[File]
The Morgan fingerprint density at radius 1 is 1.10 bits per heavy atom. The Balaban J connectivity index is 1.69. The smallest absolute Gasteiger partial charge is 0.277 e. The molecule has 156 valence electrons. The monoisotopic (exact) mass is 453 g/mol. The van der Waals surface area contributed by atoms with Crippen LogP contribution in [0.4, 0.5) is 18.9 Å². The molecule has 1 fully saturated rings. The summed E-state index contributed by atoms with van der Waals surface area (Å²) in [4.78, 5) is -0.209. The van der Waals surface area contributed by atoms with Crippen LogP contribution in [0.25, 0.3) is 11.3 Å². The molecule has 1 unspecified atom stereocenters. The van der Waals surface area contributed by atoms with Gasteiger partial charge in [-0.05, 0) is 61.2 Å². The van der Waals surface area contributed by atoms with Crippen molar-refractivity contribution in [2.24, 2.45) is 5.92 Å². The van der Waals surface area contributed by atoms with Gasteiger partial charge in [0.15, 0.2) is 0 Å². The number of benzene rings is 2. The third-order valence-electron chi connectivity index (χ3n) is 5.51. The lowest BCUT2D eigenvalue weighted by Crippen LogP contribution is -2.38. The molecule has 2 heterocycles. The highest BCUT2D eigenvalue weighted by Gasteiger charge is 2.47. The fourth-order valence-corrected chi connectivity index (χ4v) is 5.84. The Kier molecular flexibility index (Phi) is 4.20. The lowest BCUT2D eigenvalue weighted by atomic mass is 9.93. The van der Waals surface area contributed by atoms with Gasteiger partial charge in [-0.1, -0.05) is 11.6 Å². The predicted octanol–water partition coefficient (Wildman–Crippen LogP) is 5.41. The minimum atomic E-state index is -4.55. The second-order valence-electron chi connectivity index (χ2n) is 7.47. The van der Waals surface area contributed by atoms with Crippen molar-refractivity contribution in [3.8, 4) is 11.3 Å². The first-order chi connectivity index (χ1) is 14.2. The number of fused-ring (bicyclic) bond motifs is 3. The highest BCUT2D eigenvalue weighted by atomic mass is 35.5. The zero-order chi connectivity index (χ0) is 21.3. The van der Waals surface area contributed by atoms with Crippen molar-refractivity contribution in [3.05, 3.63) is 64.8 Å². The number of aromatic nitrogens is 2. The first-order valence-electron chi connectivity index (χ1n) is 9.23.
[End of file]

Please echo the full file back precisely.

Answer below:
The Morgan fingerprint density at radius 1 is 1.10 bits per heavy atom. The Balaban J connectivity index is 1.69. The smallest absolute Gasteiger partial charge is 0.277 e. The molecule has 156 valence electrons. The monoisotopic (exact) mass is 453 g/mol. The van der Waals surface area contributed by atoms with Crippen LogP contribution in [0.4, 0.5) is 18.9 Å². The molecule has 1 fully saturated rings. The summed E-state index contributed by atoms with van der Waals surface area (Å²) in [4.78, 5) is -0.209. The van der Waals surface area contributed by atoms with Crippen LogP contribution in [0.25, 0.3) is 11.3 Å². The molecule has 1 unspecified atom stereocenters. The van der Waals surface area contributed by atoms with Gasteiger partial charge in [-0.05, 0) is 61.2 Å². The van der Waals surface area contributed by atoms with Crippen molar-refractivity contribution in [2.24, 2.45) is 5.92 Å². The van der Waals surface area contributed by atoms with Gasteiger partial charge in [0.15, 0.2) is 0 Å². The number of benzene rings is 2. The third-order valence-electron chi connectivity index (χ3n) is 5.51. The lowest BCUT2D eigenvalue weighted by Crippen LogP contribution is -2.38. The molecule has 2 heterocycles. The highest BCUT2D eigenvalue weighted by Gasteiger charge is 2.47. The fourth-order valence-corrected chi connectivity index (χ4v) is 5.84. The Kier molecular flexibility index (Phi) is 4.20. The lowest BCUT2D eigenvalue weighted by atomic mass is 9.93. The van der Waals surface area contributed by atoms with Gasteiger partial charge in [-0.1, -0.05) is 11.6 Å². The predicted octanol–water partition coefficient (Wildman–Crippen LogP) is 5.41. The minimum atomic E-state index is -4.55. The second-order valence-electron chi connectivity index (χ2n) is 7.47. The van der Waals surface area contributed by atoms with Crippen molar-refractivity contribution in [3.8, 4) is 11.3 Å². The first-order chi connectivity index (χ1) is 14.2. The number of fused-ring (bicyclic) bond motifs is 3. The highest BCUT2D eigenvalue weighted by atomic mass is 35.5. The zero-order chi connectivity index (χ0) is 21.3. The van der Waals surface area contributed by atoms with Crippen molar-refractivity contribution in [3.05, 3.63) is 64.8 Å². The number of aromatic nitrogens is 2. The first-order valence-electron chi connectivity index (χ1n) is 9.23.